Report No. 270
Chapter - V
Revisiting the Reports of the Law Commission of India
5.1 The 18th Law Commission of India began its work on the request of the Supreme Court of India, in Writ Petition (Criminal) No. 81 of 200624, to assist it on certain issues relating to child marriage. The Commission submitted its 205th Report which suggested a law which will eradicate the evil of child marriages. One of the recommendations in this report reads as under: "Registration of marriages within a stipulated period, of all the communities, viz. Hindu, Muslim, Christians, etc. should be made mandatory by the Government."
5.2 The 18th Commission took up the subject of Registration of Marriage and Divorce, suo motu in light of the directions of the Supreme Court dated 14.2.2006 in Seema v. Ashwani Kumar25 that all marriages shall be compulsorily registered and that the State Governments shall initiate action for rule-making in this regard. The Commission examined the existing enactments and observed in its 211th Report that there is a great diversity in respect of laws for registration of marriages.
5.3 The 18th Commission also noted that the Births, Deaths and Marriages Registration Act, 1886 which states that "Births and Deaths" are to be registered under the Act by the Registrars of Births and Deaths appointed by the State, but there is no provision for registration of marriages and hence the title of the Act is somewhat misleading. Under the Act, Registrar-General of Births, Deaths and Marriages is to keep proper Indexes of the certified copies of Marriage Registers received by him under the provisions of the Special Marriage Act, 1954, Indian Christian Marriage Act, 1872 and Parsi Marriage and Divorce Act, 1936.
Then there are few other State laws on Marriage Registration in Bombay, Andhra Pradesh, West Bengal but nowhere failure to register a marriage which is otherwise compulsory, affects the validity of marriage in any way. The administrative machinery for registration of marriages is not regulated everywhere by one and the same law. In different parts of the country it is regulated by one of the three central laws - the Births, Deaths and Marriages Registration Act, 1886, the Registration Act, 1908 and Registration of Births and Deaths Act, 1969 - or by a local law, or a combination of both. This creates a lot of confusion with registration officials as well as people who want to or are required to register their marriages.
5.4 Thus, 18th Law Commission stated that the wide diversity of laws relating to registration of marriages makes the process complicated and confusing. It recommended enactment of a "Marriage and Divorce Registration Act" to be made applicable to the whole of India and to all citizens irrespective of their religion and personal law and without any exceptions or exemptions.
5.4 The 18th Commission, in its 212th Report titled "Laws of Civil Marriages in India - A Proposal to Resolve Certain Conflicts, 2008" suggested to enact law to resolve conflicts between various family laws rather than addressing the question of marriage registration directly. The report noted that:
Numerous marriages take place in India which are outside the ambit of various personal laws but cannot be governed by the Special Marriage Act either for the reason of not having been formally solemnised or registered under it. The question which law would then apply to such marriages remains unresolved.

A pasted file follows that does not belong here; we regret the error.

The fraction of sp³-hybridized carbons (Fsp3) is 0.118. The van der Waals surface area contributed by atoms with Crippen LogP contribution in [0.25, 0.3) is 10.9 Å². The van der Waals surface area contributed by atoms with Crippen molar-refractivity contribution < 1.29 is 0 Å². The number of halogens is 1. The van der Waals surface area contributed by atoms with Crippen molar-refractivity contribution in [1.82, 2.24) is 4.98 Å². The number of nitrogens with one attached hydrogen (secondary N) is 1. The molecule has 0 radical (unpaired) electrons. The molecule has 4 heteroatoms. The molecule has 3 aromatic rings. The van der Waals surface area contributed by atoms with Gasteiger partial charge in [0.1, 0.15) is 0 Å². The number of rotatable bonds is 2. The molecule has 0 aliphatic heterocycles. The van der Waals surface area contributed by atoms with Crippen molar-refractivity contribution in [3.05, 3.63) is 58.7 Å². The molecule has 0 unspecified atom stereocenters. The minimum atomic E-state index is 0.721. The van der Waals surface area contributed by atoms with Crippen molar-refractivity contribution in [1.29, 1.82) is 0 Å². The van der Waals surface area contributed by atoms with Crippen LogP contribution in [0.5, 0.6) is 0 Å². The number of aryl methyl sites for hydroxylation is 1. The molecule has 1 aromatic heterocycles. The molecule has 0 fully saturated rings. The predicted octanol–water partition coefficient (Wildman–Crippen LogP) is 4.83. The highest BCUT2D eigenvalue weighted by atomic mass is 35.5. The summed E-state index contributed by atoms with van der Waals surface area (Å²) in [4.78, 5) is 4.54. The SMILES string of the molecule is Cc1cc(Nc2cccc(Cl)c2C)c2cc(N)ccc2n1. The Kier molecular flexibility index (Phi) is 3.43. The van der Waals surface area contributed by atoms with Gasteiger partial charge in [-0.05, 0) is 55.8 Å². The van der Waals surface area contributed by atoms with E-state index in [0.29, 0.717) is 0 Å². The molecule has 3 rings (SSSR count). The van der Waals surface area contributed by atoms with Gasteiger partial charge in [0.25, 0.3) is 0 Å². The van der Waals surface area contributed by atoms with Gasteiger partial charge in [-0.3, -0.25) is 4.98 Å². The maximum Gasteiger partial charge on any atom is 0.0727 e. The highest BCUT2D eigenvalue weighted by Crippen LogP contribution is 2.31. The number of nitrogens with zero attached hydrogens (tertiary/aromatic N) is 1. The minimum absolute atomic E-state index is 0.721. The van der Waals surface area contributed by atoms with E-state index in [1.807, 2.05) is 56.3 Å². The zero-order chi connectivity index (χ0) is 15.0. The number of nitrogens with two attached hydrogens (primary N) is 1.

5.5 Thus, acknowledging this gap, the Commission recommended amendment to both the Special Marriage Act, 1954 and the Foreign Marriages Act, 1969 to make registration of marriages compulsory for the people without compromising on their religious practices and personal laws.
5.6 The 18th Commission further suggested that the term 'special' deserved reconsideration in light of the fact that cross-community marriages are now common. The Report also suggested that all marriages be required to be registered under the Special Marriage Act 1954 with the exception of those between, Hindus, Sikhs, Buddhists and Jains. The report therefore did not envision a separate legislation for Compulsory Registration of Marriages but sought to create an umbrella legislation out of the 1954 Act itself. However, this Commission is disinclined towards such an expansion of Special Marriage Act 1954 because it would entail a through revision of for instance, provisions relating to prohibited degrees of marriages, among many others, which are not questions that directly concern the Bill on registration of marriages.
5.7 The suggestions by the 21st Commission deal, only with registration of marriages and not with any substantive aspect of family law governed by various matrimonial laws - general and community - specific. Accordingly, the Births, Deaths and Marriages Registration Act, 1886 be repealed and Births and Deaths Registration Act, 1969 be re-named as "Births, Deaths and Marriages Registration Act" with a provision that officials working and records maintained under the former Act shall be deemed to be working and maintained under the latter Act.
5.8 Registration of Marriages need not lay down conditions as required under the Special Marriage Act 1954 but instead aim merely at such registration for record-keeping purposes while permitting all diverse customs and ceremonies to remain valid proofs of marriage.
5.9 The idea is not to lay down a procedure recognised for solemnisation of marriage but only for registration of marriages. Thus in effect, the Compulsory Registration of Marriages Bill aims to recommend changes along the lines of Compulsory Registration of Births and Deaths, with no effect on different Marriages Acts or personal law.